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Home News Archive DCAA Pile-on Redux: The House Armed Services Committee, Defense Acquisition Reform Panel

DCAA Pile-on Redux: The House Armed Services Committee, Defense Acquisition Reform Panel

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On October 15, 2009 the Defense Acquisition Reform Panel (DARP) of the House Armed Services Committee (HASC) conducted a hearing entitled “Can the Department of Defense Protect Taxpayers When It Pays Its Contractors?” Unsurprisingly, the hearing was another pile-on for DCAA where the Government Accountability Office (GAO) rehashed its prior testimony before the Senate, the Committee Members went off, and DCAA Director Stephenson tried to deflect the attacks onto both DCMA and DOD contractors.  In other words, it was just another day inside the Beltway.

DARP Chair Rob Andrews (D-New Jersey) opened the hearing with a “hypothesis” that “DOD will enter into risky contract types when they are not necessary” and that “DOD’s process for auditing and correctly paying bills submitted under riskier contracts will break down.” Chairman Andrews continued—


Today’s hearing is important not just because these problems have occurred, but because there is substantial disagreement between DOD and GAO over how best to mitigate risk in reimbursing its contractors. I anticipate that we will hear a vigorous debate today about how DOD can best organize its audit and contract management functions to both protect the taxpayer and serve the warfighter. And I should emphasize that this committee, as always, is highly attuned to the mission of serving the warfighter. In mitigating the risks of overpayment, we must not impede the timely delivery of critical war materiel. With the help of our witnesses today, we will try and find the right balance of these priorities.

Mr. Greg Kutz of the GAO added nothing new to his prior testimony before the Senate.  He testified, “GAO found substantial evidence of widespread audit quality problems at DCAA. In the face of this evidence, DOD, Congress, and American taxpayers lack reasonable assurance that billions of dollars in federal contract payments are being appropriately scrutinized for fraud, waste, abuse, and mismanagement.”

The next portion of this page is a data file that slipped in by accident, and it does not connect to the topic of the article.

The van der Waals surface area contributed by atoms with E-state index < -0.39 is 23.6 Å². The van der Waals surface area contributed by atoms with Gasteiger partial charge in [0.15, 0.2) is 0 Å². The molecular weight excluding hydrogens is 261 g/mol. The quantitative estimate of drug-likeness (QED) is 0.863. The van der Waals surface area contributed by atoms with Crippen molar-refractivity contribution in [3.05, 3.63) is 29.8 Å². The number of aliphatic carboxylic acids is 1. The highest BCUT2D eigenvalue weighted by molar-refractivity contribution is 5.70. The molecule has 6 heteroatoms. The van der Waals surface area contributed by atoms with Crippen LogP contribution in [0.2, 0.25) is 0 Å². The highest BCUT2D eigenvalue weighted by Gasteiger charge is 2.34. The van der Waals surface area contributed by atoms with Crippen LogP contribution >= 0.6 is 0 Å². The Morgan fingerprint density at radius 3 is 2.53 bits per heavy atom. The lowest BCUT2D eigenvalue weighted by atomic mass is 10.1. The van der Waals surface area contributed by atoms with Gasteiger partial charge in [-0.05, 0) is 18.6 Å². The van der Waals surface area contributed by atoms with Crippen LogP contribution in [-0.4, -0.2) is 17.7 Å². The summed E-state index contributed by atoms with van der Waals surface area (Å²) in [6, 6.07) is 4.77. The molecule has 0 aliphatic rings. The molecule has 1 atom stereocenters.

DCAA Director April Stephenson offered a mixed bag of testimony spanning 30 double-spaced pages.  She provided background on the audit agency, discussed “audit challenges,” and offered DCAA’s assessment on “vulnerabilities in the acquisition process.”  In addition, she discussed actions the audit agency is taking in response to the various findings contained in recent GAO and DOD Inspector General reports.  Following are some selected quotes that may be of interest.

  • DCAA audit procedures include tests of key contractor internal controls that we believe a contractor business system should possess to ensure the Government’s interests are protected and the risk of contractor overpayments is minimized. DCAA performs these audits at contractor locations that charge significant contract costs to the Government. Generally Accepted Government Auditing Standards require DCAA to report all significant deficiencies identified during its review of contractor business systems and to determine whether the deficiencies are considered material weaknesses. Comment:  In fact, DCAA does NOT report all significant deficiencies in its internal control system review, nor does it distinguish between deficiencies and material weaknesses.  Instead, it considers all findings to be significant deficiencies and assigns a binary pass/fail rating to the control systems.  Its approach has been consistently criticized by GAO, DOD IG, and the Commission on Wartime Contracting.
  • … of the top 100 DoD contractor segments that are audited by DCAA, approximately 69 percent have at least one business system with a significant internal control deficiency. Comment:  DCAA audit metrics expect that 45 percent of all audits will contain at least one finding.  Moreover, as GAO and DOD IG have both found significant issues with DCAA audit quality and support for its findings, such statistics should be considered suspect.
  • During the life of cost reimbursable contracts, DCAA performs a number of audits covering contractor compliance with contract terms depending on the size of the contract and risk associated with the contractor. Comment:  Outside of testing of direct costs incurred by contractors in Iraq and other Southwest Asia battlefields, DCAA does not normally perform testing of contract costs.  Let’s repeat that for clarity:  The Defense Contract Audit Agency does not normally audit contract costs. The audit agency does not even have an activity code for such audits.